They called during the holiday break after my first semester of college to taunt me again with the fictional dating service. Fortunately, I was able to respond that their services were not necessary.

The next holiday break, the only calls were from my boyfriend.

I met a real “Trisha” years later. She is a gorgeous, thin, multi-talented woman. But she is also someone with a heart.

Mullet Girl is now quite beautiful and holds degrees in law and genetics. We are long-distance friends via holiday cards with occasional phone calls where I know the voice comes from a real person.

Christian Girl returned to the fold of our Crazy Club and we are now Crazy Mothers together.



Schooltime Story
December 3, 2007, 8:01 am
Filed under: cruelty, elementary school, fitting in, race, self esteem, yearbook

by Mariann Vlacilek
Fifth Grade

Back in grade school, in Huntington Beach, California (in the 1940s), I felt so out of place, plain and unnoticed. I was very thin, and olive complected with long, straight, dark hair plus I felt like I was all arms and legs. I was born in Panama and my mother was Castilian and French, ergo the complexion that is now called “Mediterranean.” I grew to envy all the girls at school with light skin and blue or green eyes. One girl in particular had red hair and green eyes, and I though she was the most beautiful thing I had ever seen.

Sometimes, I was mistaken for another race and even called by a racial slur. At one point, this actually led to an altercation in the nurse’s office. I am a very laid-back person but enough was enough! This was so very hurtful and damaging to me and I became even more self-conscious, and suffered a great loss of self-confidence.

It was a custom at my school that members of the graduating class would compile a list of underclassmen’s traits that they admired and would like to have, and then publish it in the yearbook. Imagine my utter amazement and disbelief when my name appeared on their list not once but twice — it had been unanimously voted that I had the most beautiful eyes and hands! Me … the fifth grader with the long dark hair and olive skin. ME!

This was somewhat of a turning point for me. It made me realize that I wasn’t an unnoticed nobody, and that there was something of me that was admirable. I should have learned from this, but the previous hurts were so deeply embedded that I bottled them up inside me, for years.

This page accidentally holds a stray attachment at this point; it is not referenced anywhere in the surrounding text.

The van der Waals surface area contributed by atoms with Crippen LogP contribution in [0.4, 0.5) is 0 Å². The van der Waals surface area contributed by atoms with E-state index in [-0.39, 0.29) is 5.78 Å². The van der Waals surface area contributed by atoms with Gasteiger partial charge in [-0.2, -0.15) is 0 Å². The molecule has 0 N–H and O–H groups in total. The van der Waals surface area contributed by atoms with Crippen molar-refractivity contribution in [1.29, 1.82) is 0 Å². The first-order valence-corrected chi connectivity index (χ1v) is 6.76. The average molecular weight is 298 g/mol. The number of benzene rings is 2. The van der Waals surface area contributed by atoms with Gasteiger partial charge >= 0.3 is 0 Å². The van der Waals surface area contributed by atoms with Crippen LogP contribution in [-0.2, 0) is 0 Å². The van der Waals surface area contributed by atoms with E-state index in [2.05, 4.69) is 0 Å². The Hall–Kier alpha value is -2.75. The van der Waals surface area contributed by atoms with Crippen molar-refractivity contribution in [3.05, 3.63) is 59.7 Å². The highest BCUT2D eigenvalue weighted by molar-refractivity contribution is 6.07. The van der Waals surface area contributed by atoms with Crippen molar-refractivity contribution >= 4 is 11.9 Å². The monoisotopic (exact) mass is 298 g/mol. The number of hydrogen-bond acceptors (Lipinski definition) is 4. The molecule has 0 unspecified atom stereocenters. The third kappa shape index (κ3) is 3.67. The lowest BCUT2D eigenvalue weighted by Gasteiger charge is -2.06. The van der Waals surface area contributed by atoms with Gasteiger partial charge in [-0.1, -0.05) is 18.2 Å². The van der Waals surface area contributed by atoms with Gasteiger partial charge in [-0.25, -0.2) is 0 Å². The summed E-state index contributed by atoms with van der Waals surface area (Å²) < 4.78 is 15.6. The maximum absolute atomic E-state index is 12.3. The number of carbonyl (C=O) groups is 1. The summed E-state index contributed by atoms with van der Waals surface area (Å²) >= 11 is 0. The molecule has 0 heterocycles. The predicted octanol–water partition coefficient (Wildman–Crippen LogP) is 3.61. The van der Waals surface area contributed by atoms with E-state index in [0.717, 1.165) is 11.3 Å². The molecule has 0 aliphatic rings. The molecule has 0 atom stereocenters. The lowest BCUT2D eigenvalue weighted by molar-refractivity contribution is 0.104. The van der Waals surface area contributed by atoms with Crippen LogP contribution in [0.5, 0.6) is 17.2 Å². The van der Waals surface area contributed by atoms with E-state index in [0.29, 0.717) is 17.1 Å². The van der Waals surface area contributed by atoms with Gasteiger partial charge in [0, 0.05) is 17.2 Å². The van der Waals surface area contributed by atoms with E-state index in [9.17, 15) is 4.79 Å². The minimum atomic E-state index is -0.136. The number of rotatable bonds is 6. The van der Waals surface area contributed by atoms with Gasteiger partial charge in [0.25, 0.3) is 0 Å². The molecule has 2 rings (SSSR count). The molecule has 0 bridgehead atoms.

I didn’t fully realize the lesson of being listed in the yearbook at the time. It didn’t hit me until some thirty years later, when I looked in the mirror one day, and that little girl seemed to reflect back at me. At that moment I learned from her that, although thought of as pretty, I was also someone of value. That changed my life.

Every so often, I think back and am once again thankful and amazed that these “older” girls actually wanted something of mine that they didn’t and couldn’t have!



Sunday Short: Left Out
November 4, 2007, 5:07 pm
Filed under: bully, cruelty, Jesus, popular crowd, religion, self esteem, sunday school, supportive parents

by Victoria Davis
Age 11 at the time

The little girl sat at the edge of the classroom — sensing the excitement but knowing her only form of participation could be observation. Squeals of delight came from the popular corner as white and pink tissue paper flew from the gift boxes wrapped in lots of curly ribbon.

Oh, she would get a gift too. But if she squealed it would be met with ridicule and various mimicking of whatever sound she made.

No, life was better for her if she was invisible. Teachers were oblivious or chose to tune out her peer-enforced solitude.

She loved people. She loved to tell jokes and laugh. But right now in this classroom — she was the only joke. What would she do wrong today? Oh, it would be something.

And she’d see these girls at church again on Sunday with their curls, angelic smiles, and stockings, looking like the apples of their moms’ eyes. Not saying anything, they would steal glances at one another as she spoke up in Sunday School — oh, what fun they’d have tomorrow about this lesson!

And yet, there was one place she could go with complete acceptance. Her mother and father adored her and enveloped her in their respect, love, and care the moment she came home.

And — in her room at night — she’d open her Bible and read of her Saviour. He was a “man of sorrows.” Enemies hung on his every word looking for their next point of contention with him. This man — this Jesus — knew what it felt like to be alone, to be made fun of even in church. To be left out and not fit in. He understands. He knows.

And snuggled under her covers beside a small lamp in the darkness, they met in conversation, talked about their day, and became best friends.